2. Its specific maxims: nemo potest esse simul actor et judex (no one can be at the same time suitor and judge) and ex turpi causa non oritur actio (fraud vitiates all).
3. Connolly v. Woolrich (1867), 11 LCJ 197 (Que.), 205-207: international law applies implicitly.
4. Capitulation of New France, Montreal, 1760, article 40: international law applies explicitly.
5. Royal Proclamation of 1763 (GB), part II paragraphs1 and 2, and part IV paragraphs 1-5: Non native colonial courts do not acquire any territorial jurisdiction in and over unceded territory, but rather are enjoined from molesting or disturbing the native nations upon any pretext, fraud or abuse.
6. International Covenant on Civil and Political Rights articles 1(1)-(3), 27, 40, 47 and 50, Convention on the Prevention and Punishment of the Crime of Genocide article 2, Universal Declaration of Human Rights articles 8 and 15, and Canadian Criminal Code sections 424 and 431: Canada reiterates the previously established international law obligations and undertakings.
7. An act for preventing Frauds and regulating Abuses in the Plantation Trade 1696 chapt. 2 (GB) section 12, An act for the better securing the Dependency of His Majesty's Dominions in "America" upon the Crown and Parliament of "Great Britain" 1766 chapt. 12 (GB) sections 1 and 2, Colonial Laws Validity Act 1865 sections 3 and 4, Statute of Westminster 1931 section 7(1), Constitution Act 1867 sections 12, 55, 56, 58, 59, 61, 65, 90, 91(24), 91(27), 92(5), 92(13), 92(14), 92(16), 109, 129, 132 and 146, Constitution Act 1982 preamble's incorporation of the constitutive elements of international law and sections 35(1) and 52: Canada including British Columbia is precluded from derogating the previousl established international law obligations and undertakings.
8. Mohegan Indians v. Connecticut (1773), in Clark, Native Liberty, 39-45: native nations are juristically independent.
9. Campbell v. Hall (1774), 98 ER 848, 895-9: only the British Parliament can change this juridical status quo.
10. Cameron v. Kyte (1835), 12 ER 679, 682-4: Canada including British Columbia can not legally purport to change this juridical status quo in the absence of a constitutional amendment and an international accord.
11. St. Catherine's Milling & Lumber Co. v. R. (1887), 13 SCR 577, 621, St. Catherine's Milling & Lumber Co. v. R. (1888), 14 AC 46(PC), 54, AG Can. v. AG Ont.,  AC 199 (PC), 204-5, 210-11, AG BC v. AG Can.,  AC 153 (PC), 163-5, 169-72, R. v. Secretary of State for Foreign & Commonwealth Affairs,  2 ALL ER 118 (CA), 125: Canada's existence historically stems from the allegiance to the crown of the native nations, an allegiance achieved in virtue of the crown's recognition of the previously established international law obligations and undertakings, which continue to bind and correspondingly to protect the native nations.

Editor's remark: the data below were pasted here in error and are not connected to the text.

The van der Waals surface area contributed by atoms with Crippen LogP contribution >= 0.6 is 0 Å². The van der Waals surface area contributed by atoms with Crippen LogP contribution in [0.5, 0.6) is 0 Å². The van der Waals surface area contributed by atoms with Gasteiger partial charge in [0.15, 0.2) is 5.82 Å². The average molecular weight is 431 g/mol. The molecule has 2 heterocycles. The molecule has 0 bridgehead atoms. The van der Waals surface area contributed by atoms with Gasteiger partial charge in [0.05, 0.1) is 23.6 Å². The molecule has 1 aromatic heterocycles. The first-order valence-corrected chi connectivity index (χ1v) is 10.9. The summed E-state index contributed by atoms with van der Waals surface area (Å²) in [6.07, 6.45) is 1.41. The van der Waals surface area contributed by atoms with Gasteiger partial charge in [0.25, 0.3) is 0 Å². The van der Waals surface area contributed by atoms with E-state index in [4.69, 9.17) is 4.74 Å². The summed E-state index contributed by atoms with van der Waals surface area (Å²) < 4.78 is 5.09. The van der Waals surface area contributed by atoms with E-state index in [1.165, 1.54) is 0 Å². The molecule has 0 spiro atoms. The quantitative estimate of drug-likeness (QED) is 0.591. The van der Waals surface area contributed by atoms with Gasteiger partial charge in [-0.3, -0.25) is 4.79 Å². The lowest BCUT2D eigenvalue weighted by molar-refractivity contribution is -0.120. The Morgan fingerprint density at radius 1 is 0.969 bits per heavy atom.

12. Clark, B. Native Liberty, Crown Sovereignty: The Existing Aboriginal Right of Self-Government in Canada. (Montreal and Kingston: McGill-Queen's University Press, 1990).
September 10, 1991.
"Bruce Clark" Agent for ApplicantEQUAL APPLICATION OF EXISTING LAW is integral to the rule of law. The great powers of Europe and the Americas have benefitted from that rule. The question remains whether the rule will prove paramount when its observance is inconvenient to them. When put to the test, as it now is, can the rule of law also serve internationally to protect the weak from the strong? Liberty as a right depends upon the answer.
LIL'WAT INTENDS TO PERSEVERE with the Application Instituting Proceedings in the world court. Their victory can provide hope for the liberty of other threatened indigenous peoples in the Americas. It will auger well for peace generally, as humanity demonstrates that it has evolved to a point at which its institutions of law are commensurate with its principles of law.
THAT A NEW WORLD ORDER should be seen as dawning in 1992 is perhaps the completion of one cycle, and the commencement of another, as prophesized by indigenous peoples throughout the Americas. The prophecies, however, do not say whether the new world order will be the first book in a new series, or the final book, on human history. The free will option to let liberty triumph over power must surely be the pivotal point.
Dated at Homberg (Ohm), Deutschland, this 19th day November, 1991.